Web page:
Nigeria’s new president, Bola Ahmed Tinubu, has promised to make security a top priority of his administration. In his inaugural speech he promised, among other things, to provide security personnel with better training, equipment, pay and firepower. The security situation in Nigeria has deteriorated over the past eight years.
Data compiled by this author, from the Armed Conflict Location & Event Data Project shows that there were 59,279 fatalities from security related incidents between 29 May 2015 when President Buhari assumed office and 18 May 2023.
Boko Haram, which has existed in various forms since the 1990s, was for many years the country’s biggest security challenge. The insurgency, which started in Borno State, was concentrated in the north-east region.
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But now, other non-state armed groups are spreading violence all over Nigeria. Buhari made a number of promises to address Nigeria’s chronic security problems.
Buhari’s administration got off to a strong start in 2015 because it was able to secure arms from the US. This made an impact on the capacity of terror and insurgent groups in the north-east.
But, over his two terms, things got worse in every part of the country. The group has attacked military and civilian targets in north-west Nigeria and remains a threat in the north-east.
In Plateau State, Benue State and southern Kaduna, rural communities face attacks from ethnic militias identified by survivors as Fulani. In 2018, these attacks claimed six times more civilian fatalities than the terrorist insurgency in the north-east.
Over 100 settlements in Plateau State and southern Kaduna have been occupied by Fulani groups and renamed after communities were displaced. Initially it appeared to be driven by ethnic feuds between Fulani and Hausa groups.
They even bombed a train and abducted passengers. Numerous bandit groups now exist across the north-west region and Niger State. When they are not kidnapping for ransom, they exploit the lack of state presence to impose taxes and protection levies on rural communities.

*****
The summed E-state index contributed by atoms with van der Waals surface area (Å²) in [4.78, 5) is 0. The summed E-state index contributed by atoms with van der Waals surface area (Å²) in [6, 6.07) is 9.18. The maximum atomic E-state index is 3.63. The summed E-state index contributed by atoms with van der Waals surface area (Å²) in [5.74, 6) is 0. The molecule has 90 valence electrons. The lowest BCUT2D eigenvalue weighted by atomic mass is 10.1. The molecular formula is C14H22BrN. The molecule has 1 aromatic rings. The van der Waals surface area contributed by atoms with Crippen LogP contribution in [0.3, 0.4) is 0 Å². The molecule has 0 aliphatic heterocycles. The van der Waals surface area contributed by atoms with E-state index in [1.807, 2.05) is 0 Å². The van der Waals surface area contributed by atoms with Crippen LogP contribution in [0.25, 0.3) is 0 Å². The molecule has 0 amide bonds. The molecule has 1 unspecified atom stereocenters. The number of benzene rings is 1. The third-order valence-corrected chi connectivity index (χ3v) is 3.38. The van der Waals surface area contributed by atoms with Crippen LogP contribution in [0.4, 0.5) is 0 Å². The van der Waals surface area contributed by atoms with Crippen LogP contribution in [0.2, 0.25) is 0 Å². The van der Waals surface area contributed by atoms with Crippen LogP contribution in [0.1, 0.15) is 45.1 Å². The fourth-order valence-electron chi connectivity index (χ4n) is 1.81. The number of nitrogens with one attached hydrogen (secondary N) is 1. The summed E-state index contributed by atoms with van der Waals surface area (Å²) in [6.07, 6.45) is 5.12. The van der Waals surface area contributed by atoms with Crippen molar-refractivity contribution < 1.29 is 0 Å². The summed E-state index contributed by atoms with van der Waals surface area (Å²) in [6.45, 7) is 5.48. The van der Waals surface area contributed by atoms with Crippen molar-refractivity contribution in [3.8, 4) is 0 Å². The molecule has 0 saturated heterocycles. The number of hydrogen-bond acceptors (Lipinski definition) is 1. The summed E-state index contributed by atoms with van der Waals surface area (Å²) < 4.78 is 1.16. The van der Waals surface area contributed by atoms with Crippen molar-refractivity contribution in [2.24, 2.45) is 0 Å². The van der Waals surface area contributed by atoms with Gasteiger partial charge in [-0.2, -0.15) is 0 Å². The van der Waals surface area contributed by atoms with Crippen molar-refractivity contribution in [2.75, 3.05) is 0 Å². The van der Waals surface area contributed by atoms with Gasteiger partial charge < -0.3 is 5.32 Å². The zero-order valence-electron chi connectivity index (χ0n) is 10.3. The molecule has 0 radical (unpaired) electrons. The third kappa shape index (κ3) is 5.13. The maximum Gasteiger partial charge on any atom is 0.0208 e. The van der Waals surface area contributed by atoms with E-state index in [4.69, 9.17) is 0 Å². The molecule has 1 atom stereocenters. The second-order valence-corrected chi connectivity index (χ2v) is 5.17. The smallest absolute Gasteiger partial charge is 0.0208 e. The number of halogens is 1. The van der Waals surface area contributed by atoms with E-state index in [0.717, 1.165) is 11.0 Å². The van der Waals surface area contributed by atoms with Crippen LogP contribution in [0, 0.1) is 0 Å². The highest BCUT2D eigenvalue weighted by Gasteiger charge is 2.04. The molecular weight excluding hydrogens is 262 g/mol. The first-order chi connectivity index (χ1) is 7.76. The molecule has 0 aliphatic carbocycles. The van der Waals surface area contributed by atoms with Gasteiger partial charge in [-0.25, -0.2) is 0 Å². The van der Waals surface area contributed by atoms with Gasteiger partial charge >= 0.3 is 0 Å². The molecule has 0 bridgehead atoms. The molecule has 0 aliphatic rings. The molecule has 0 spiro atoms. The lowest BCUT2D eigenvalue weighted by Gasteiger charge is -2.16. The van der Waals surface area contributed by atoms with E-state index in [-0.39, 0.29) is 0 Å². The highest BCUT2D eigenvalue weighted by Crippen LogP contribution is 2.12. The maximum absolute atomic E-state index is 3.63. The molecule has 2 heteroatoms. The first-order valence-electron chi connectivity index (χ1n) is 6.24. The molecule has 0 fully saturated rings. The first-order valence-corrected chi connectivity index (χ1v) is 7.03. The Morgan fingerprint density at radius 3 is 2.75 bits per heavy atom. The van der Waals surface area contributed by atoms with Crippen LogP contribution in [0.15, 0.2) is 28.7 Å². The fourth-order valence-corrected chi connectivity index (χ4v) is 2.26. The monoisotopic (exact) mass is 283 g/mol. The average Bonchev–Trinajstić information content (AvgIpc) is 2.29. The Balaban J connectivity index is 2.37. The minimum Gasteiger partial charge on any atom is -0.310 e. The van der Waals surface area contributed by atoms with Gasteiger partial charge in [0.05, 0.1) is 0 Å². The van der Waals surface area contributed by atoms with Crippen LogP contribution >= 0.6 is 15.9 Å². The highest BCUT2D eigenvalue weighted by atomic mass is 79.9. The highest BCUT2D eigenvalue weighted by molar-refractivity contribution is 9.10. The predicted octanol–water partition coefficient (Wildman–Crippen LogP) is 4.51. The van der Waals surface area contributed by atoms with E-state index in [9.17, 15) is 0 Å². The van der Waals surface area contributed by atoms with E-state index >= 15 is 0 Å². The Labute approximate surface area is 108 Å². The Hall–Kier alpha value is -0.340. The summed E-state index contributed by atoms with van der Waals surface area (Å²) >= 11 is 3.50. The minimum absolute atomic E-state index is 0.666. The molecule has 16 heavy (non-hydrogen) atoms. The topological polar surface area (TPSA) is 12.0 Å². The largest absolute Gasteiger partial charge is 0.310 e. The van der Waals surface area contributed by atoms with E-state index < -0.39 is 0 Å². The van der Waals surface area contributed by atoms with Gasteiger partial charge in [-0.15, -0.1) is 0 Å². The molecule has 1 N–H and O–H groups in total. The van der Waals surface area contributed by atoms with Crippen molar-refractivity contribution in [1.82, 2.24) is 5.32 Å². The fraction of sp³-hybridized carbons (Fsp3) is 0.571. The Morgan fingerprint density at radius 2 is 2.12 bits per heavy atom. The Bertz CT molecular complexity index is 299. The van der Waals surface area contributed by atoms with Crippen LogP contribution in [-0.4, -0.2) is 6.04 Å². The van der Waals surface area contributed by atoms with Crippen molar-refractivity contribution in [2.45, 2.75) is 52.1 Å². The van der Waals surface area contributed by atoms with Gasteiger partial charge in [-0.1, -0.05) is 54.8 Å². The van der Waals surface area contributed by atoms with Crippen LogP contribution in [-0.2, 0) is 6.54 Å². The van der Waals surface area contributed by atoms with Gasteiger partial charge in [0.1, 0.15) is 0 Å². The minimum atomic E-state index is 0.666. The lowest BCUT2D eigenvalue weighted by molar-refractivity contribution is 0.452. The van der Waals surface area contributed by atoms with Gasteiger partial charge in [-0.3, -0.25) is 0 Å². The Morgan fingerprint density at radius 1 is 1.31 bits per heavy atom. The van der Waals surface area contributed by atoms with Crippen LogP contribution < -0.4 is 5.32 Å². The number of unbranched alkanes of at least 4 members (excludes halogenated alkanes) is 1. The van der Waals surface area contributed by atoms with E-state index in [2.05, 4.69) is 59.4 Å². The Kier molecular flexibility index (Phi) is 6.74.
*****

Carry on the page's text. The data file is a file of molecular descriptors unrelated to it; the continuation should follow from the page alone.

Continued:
Kidnapping for ransom is currently a blooming criminal enterprise across urban areas in Nigeria and on major road networks.
His lopsided appointments – known as Buhari’s 97% vs 5% – fuelled a violent secessionist threat in the region. Four successful breaks occurred during President Goodluck Jonathan’s regime, with 930 escaped and 274 rearrested or returned.
New administration’s to-do list
These measures can improve the impact of security budgets. It’s also vital to address the socio-economic factors that contribute to insecurity. The country needs job creation, poverty alleviation and inclusive economic growth, particularly in areas affected by insurgency and insecurity.
- Security agencies need better oversight and coordination, along with performance monitoring and accountability. These measures can improve the impact of security budgets.
- It’s also vital to address the socio-economic factors that contribute to insecurity. The country needs job creation, poverty alleviation and inclusive economic growth, particularly in areas affected by insurgency and insecurity.
- Investment in education, healthcare and infrastructure will create opportunities that discourage criminal activities.
- Inclusive governance is essential for peaceful coexistence and a sense of belonging. The government must also address the lingering crisis of displacement and occupation in the middle belt, and the secession agitation in the south-east.
- Effective communication between communities and security agencies is essential.
- The security sector must respond faster to early warning signs.
- Finally, perpetrators of violence and their sponsors must be prosecuted.